Evansdale residents criticize proposed north Edmonton site for tiny home village for veterans

The Homes for Heroes Foundation has plans to build the village of tiny homes for veterans on a wedge of empty city-owned land in Evansdale. But not everyone is on board with the location.

'If anyone ... took the time and made a drive to this location, they would see our concerns'

An artist rendering of the proposed Homes for Heroes Foundation village for veterans in Edmonton's Evansdale community. (Homes for Heroes Foundation)

A project to build tiny, temporary housing for homeless veterans in Edmonton is facing some opposition from residents around its proposed location in the city's northeast. 

The Homes for Heroes Foundation is still in the pre-planning stages with the City of Edmonton to build a village of about 20 homes, less than 300-square feet each, on a wedge of empty city-owned land in Evansdale, at 153rd Avenue and 94A Street.

While some Evansdale residents support the idea, not everyone is on board with the location.

The site was chosen after analysis of surplus city land between the city and the foundation, said Jon Dziadyk, the city councillor for the area, noting its proximity to Canadian Forces Trail/97th Street and veteran supports at the Edmonton Garrison.

"This is for homeless veterans and I would suggest that the problem of homelessness that we have in Edmonton should not just be solved in downtown alone," Dziadyk said in an interview with CBC Edmonton's Radio Active on Tuesday.

'Very unnerving'

But the proposed location, Evansdale resident Maxine Piche says, is too busy.

"If anyone came to this location, they took the time and made a drive to this location, they would see our concerns," Piche said.

"On any given day there could be up to five or six emergency vehicles that go up and down the street at varying times of the day and night. It would just be very, very unnerving for the people who would live right at that curb."

She added that the land is an important green space for the community.

"It holds very mature spruce trees and other trees. They've been there for probably 35 years." 

Jeff Muiselaar, president of the Evansdale Community League, said more than 80 people from the community came out to a Homes for Heroes open house last spring. Muiselaar said the league would remain neutral on the development. 

'Great need'

David Howard, the president and co-founder of the Homes for Heroes Foundation, says he hasn't heard directly from residents who are opposed to the proposed site, but hopes any concerns could be resolved through more information sessions.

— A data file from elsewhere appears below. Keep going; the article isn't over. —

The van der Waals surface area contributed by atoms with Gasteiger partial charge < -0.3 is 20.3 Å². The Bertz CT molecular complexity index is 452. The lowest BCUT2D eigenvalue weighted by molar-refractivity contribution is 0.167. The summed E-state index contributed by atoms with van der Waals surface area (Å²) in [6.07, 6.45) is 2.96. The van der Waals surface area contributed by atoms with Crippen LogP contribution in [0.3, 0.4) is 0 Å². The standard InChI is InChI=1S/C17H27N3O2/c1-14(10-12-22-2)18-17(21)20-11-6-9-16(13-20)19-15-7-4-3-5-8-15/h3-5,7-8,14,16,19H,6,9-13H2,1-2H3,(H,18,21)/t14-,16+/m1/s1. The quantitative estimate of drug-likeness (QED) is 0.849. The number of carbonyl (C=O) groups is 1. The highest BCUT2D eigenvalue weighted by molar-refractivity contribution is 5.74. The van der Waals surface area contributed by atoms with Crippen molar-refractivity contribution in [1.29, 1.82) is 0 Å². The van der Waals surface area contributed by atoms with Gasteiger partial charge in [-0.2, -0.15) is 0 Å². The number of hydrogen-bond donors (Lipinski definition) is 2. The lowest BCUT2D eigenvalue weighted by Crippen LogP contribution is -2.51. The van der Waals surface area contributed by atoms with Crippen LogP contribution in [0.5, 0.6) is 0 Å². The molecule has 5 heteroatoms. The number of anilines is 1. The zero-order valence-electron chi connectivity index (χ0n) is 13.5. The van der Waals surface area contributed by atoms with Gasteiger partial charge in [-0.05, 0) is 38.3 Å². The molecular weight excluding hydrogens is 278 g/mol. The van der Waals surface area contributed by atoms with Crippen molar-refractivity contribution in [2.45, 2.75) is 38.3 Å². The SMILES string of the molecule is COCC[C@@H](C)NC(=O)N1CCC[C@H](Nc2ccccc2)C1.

David Howard is the president and co-founder of Homes for Heroes Foundation. He says initiatives like this should happen all across Alberta. (Erin Collins/CBC)

"I think there are some individuals who really don't understand post-traumatic stress," Howard said. "We want the community to be part of this village and we want them to be proud of it."

Howard said there was some early opposition to the Homes For Heroes development that opened in Calgary's Forest Lawn community in November, but now the village is being warmly welcomed in that city.

The need for a village in Edmonton is great, he added, where there are over 100 homeless veterans. 

"This is something that we believe that everyone in Edmonton should be very proud of and they could look to it and say, 'This is how we treat our veterans,'" Howard said. "They're fighting for our freedoms that all of us as Canadians enjoy today and they are in their time of need."

About 85 per cent of the roughly $4 million needed for the Edmonton village has already been raised, Howard said. 

The foundation plans to move forward with another open house and a rezoning application in January or February. 

Residents will get a chance to speak to city council before a decision is made for the land, said Dziadyk, who is also a navy reservist.

"I always welcome dissenting opinions and that's how we make decisions on council," he said. "But at some point, we've got to move on."


Thandiwe Konguavi


Thandiwe Konguavi is an award-winning journalist, born in Zimbabwe. She is a reporter/editor at CBC Edmonton. Reach her at thandiwe.konguavi@cbc.ca or follow her on Twitter:

With files from Madeleine Cummings


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